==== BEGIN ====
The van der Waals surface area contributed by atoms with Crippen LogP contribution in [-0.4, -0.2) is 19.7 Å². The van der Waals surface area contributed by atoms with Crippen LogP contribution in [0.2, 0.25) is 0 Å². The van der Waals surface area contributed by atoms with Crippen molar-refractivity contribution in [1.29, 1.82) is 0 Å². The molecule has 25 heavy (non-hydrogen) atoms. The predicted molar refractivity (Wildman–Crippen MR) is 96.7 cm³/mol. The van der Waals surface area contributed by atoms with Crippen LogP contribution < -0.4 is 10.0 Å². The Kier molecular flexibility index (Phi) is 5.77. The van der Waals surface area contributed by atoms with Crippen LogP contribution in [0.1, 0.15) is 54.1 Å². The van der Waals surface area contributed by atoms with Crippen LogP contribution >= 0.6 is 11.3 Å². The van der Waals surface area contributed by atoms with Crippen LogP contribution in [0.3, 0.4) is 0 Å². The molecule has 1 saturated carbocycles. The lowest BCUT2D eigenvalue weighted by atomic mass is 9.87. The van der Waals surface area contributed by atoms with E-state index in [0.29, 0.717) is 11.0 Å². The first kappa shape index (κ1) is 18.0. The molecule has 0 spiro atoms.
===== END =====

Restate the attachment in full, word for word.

The van der Waals surface area contributed by atoms with Crippen LogP contribution in [-0.4, -0.2) is 19.7 Å². The van der Waals surface area contributed by atoms with Crippen LogP contribution in [0.2, 0.25) is 0 Å². The van der Waals surface area contributed by atoms with Crippen molar-refractivity contribution in [1.29, 1.82) is 0 Å². The molecule has 25 heavy (non-hydrogen) atoms. The predicted molar refractivity (Wildman–Crippen MR) is 96.7 cm³/mol. The van der Waals surface area contributed by atoms with Crippen LogP contribution < -0.4 is 10.0 Å². The Kier molecular flexibility index (Phi) is 5.77. The van der Waals surface area contributed by atoms with Crippen LogP contribution in [0.1, 0.15) is 54.1 Å². The van der Waals surface area contributed by atoms with Crippen LogP contribution >= 0.6 is 11.3 Å². The van der Waals surface area contributed by atoms with Crippen LogP contribution in [0.3, 0.4) is 0 Å². The molecule has 1 saturated carbocycles. The lowest BCUT2D eigenvalue weighted by atomic mass is 9.87. The van der Waals surface area contributed by atoms with E-state index in [0.29, 0.717) is 11.0 Å². The first kappa shape index (κ1) is 18.0. The molecule has 0 spiro atoms.